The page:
San Marcos High School ~ Santa Barbara, CA

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Sew Much to Do, Sew Little Time

For a character to truly come to life in a production such as Singin’ in the Rain, an actor works for months to learn their lines, rehearse their interactions with other characters, and to distinguish who they believe the character to be (often within a set of loose guidelines). However, some of the most important character development can come from what the actors are wearing. Costumes are iconic windows into the personality of a character and what would Singin’ in the Rain be without the classic raincoats, boots and umbrellas?

The Team

Here at San Marcos, we have an excellent team of students who work with head costumer Renee Levy and assistant head costumer Hannah Chilton to create, piece together, and find the beautiful costumes that are performance-ready. This semester, there are four students who are helping the head costumers: sophomores Abby Gonzalez, Kaia Sandoval, Grace Triado, and junior Isabelle Chabinyc. These students spend their fourth periods in the Play Production class below the theater, ‘banished’ to what is affectionately referred to as, “the dungeon.” Below the stage there are three small rooms, the two larger rooms are used as dressing rooms for the actors and actresses while the other, smaller one is a glittering room filled with sequins, hats, dresses, sewing machines, and thread. This is the land of the costumers.

The Costume Room (Keira Perkin)

Student costumers learn how to sew a hem, some basic hand sewing, as well as machine sewing. In addition, they learn about breaking down a script for costumes and how to keep track of the numerous costumes in each show.

 “I enjoy learning new skills like sewing,” said Sandoval. “I learned how to iron which is really fun and a good life skill and also how to speak up.”

Student costumers at work on garments for the show.
(Keira Perkin)

The Process

When the department receives a script for a production, the first step is mapping out what happens within the play such as whether it is day or night, what day of the script it is and/or what season it is. This is all recorded on a big chart that details what each actor is wearing and when exactly they change.

Then comes the inspiration. A lot of thought goes into the production’s costumes being as historically accurate as possible so that the dress that is sent up on stage has been seen in one form or another in the decade of the show.

“In general, for most things I start looking at the time period and I usually start looking at the Victoria and Albert museum which has a lot of their collection of clothing from different time periods online. So that’s usually where I start because I know that it’s real, it’s not something someone drew or made or found, you know, it’s something that’s actually been curated by people who know fashion history and clothing.”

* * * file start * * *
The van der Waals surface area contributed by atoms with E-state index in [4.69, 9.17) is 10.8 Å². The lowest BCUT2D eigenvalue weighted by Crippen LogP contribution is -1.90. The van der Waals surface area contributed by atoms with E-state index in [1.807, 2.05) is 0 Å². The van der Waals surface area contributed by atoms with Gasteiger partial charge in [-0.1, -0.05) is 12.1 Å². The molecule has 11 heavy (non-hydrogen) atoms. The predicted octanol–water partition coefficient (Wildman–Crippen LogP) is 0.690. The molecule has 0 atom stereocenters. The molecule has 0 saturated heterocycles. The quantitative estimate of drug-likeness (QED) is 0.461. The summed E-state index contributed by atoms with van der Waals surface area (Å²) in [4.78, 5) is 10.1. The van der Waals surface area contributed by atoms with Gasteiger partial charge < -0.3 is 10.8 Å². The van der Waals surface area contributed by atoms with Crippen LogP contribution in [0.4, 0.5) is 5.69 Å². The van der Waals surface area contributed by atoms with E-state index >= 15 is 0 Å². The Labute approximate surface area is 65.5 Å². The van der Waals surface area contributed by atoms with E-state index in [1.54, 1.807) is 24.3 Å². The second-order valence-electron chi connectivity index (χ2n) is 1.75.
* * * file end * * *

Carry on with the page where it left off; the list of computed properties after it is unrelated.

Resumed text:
— Head Costumer Levy

Finally, costumes are made, found from the collection, bought, borrowed, or upcycled. The upcycling of a costume is a really exciting process because something already made can be enhanced with trim, beads, ribbons, and in the case of the 20’s, fringe.

 “Renee will have a little list for us and then we will take [the list] and everyone’s size [to storage] and we will bring a measuring tape to measure the waist of pants or shirts to figure out if it will fit the actor,” said Sandoval.

This dress started as entirely white with no depth. Head costumer Levy added black ribbon and a black bow to add depth and pop.
(Keira Perkin)

Where do all the clothes come from?

A costume department cannot be run without many, many costumes. These costumes are collected and saved year after year. Many of the costumes, especially costumes from different periods and decades, came from donations from students, their grandparents, and other community members. Something that could be seen as social suicide in public often finds its perfect home among the sequins, ball gowns and feathers of the theater costume department. So if you have any pieces in your wardrobe that never see the light of day, consider donating them to the costume department by dropping them off in M-5 or in the theater, the costume department would be very happy to have them.

Would you be able to change clothes in 15 seconds?

In addition to all of their other jobs, each of the students are backstage during the productions helping actors with quick changes. Because Singin’ in the Rain is a production with a plot that spans many days, costumers are kept busy as each of the main characters has a different costume, or sometimes two for each day of the story. In fact, there are around 15 quick changes in the span of the hour and 45- minute long show. Some are as short as 15 seconds while the average change is normally under one minute. Milo Bustany, who plays Don, the lead, has 7 quick changes in total but most actors in the production have only three or more (which is still a lot!).

Wigs, Hats, and Venus Fly Traps (Keira Perkin)

Hair and Makeup

When an actor needs a wig, costumers are on hand to help to get the wigs on and off. All actors do their own makeup and most end up doing their own hair which involves some at home practice especially if it is a complicated hairstyle. However, for the few who are leads, their hair is more likely to be under a wig which means they will have their hair done for them by Levy.

Our small but mighty costume department is certainly not one to miss in the wonderful productions put on by the theater department. Be sure to catch Singin in the Rain in the next two weeks of their run time. The show opens Thursday, May 2 at 7pm and tickets can be bought online or at the door. Pay a visit and pay special attention to those costumes and their details because a lot of thought and time went into them.

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